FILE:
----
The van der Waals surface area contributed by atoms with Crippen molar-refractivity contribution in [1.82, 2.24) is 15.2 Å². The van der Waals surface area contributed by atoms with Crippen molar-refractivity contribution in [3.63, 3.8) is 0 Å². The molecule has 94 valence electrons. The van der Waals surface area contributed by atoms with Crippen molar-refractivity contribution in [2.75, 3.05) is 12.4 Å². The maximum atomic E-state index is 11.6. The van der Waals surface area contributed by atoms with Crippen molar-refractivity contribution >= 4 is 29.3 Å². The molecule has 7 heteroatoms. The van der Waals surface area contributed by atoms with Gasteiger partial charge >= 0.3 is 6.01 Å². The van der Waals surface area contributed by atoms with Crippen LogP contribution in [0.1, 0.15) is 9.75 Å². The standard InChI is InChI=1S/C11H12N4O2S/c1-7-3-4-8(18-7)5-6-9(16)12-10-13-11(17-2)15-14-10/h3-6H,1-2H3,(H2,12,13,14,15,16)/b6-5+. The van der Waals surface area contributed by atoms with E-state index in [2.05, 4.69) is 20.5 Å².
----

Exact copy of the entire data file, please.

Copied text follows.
The van der Waals surface area contributed by atoms with Crippen molar-refractivity contribution in [1.82, 2.24) is 15.2 Å². The van der Waals surface area contributed by atoms with Crippen molar-refractivity contribution in [3.63, 3.8) is 0 Å². The molecule has 94 valence electrons. The van der Waals surface area contributed by atoms with Crippen molar-refractivity contribution in [2.75, 3.05) is 12.4 Å². The maximum atomic E-state index is 11.6. The van der Waals surface area contributed by atoms with Crippen molar-refractivity contribution >= 4 is 29.3 Å². The molecule has 7 heteroatoms. The van der Waals surface area contributed by atoms with Gasteiger partial charge >= 0.3 is 6.01 Å². The van der Waals surface area contributed by atoms with Crippen LogP contribution in [0.1, 0.15) is 9.75 Å². The standard InChI is InChI=1S/C11H12N4O2S/c1-7-3-4-8(18-7)5-6-9(16)12-10-13-11(17-2)15-14-10/h3-6H,1-2H3,(H2,12,13,14,15,16)/b6-5+. The van der Waals surface area contributed by atoms with E-state index in [2.05, 4.69) is 20.5 Å².